I arched one eyebrow at him. “Should I get you a feed bag like they put on horses?” I smirked. He looked up at me. “Dude, don’t tell me you’ve gotten uptight since college.” I gave him a mischievous grin, grabbed the box of lo mein, tilted my head back, and threw it at my face. The blue dragon stared at me with wide eyes as a ball of noodles, pork, and sauce splattered across my face, only part of it getting in my mouth. Swallowing, I looked at Jason, who was on the verge of busting a gut. “Now that,” I said with the silliest grin I could get, “is what I call fast food.” He couldn’t hold it anymore. Jason fell face forward into his own food, howling at the top of his lungs. I myself couldn’t help throw back my head and giggle like a maniac. “I take it back, man,” Jason said, wiping sauce off his nose, “You’re crazier than you were in college!”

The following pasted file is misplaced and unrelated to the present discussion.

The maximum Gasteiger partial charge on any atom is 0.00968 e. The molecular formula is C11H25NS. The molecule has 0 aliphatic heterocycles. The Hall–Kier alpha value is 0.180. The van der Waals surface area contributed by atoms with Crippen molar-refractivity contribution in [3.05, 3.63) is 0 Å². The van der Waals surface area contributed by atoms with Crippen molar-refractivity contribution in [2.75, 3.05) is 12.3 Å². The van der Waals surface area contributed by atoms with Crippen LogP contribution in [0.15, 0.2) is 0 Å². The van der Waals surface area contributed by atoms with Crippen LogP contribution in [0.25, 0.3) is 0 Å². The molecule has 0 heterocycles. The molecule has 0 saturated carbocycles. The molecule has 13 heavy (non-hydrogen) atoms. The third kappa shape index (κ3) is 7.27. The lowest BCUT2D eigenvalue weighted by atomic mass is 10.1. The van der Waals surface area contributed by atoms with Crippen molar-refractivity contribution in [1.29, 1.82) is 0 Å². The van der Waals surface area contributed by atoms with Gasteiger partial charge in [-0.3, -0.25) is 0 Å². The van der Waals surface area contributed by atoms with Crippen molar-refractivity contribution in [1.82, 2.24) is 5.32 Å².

I was wiping the sauce off my own nose when the anchorman on the news broke the transition of my favorite situation comedy. “We interrupt this broadcast with a news bulletin. Late this evening a young woman was assaulted in the downtown area at about seven.” I stared at the screen, apprehension filling my head. “Oh no, don’t tell me.....” I moaned. But there wasn’t any stopping it. “...Reports say that the young woman had become the second victim in a short period of the crime of what newspapers are starting to dub ‘serial inflations’. The young woman, a twenty-two year old badger, was walking home tonight, ” the screen filled with what I had feared the most. “This amateur video was shot by a man out of his third-story window of the crime.”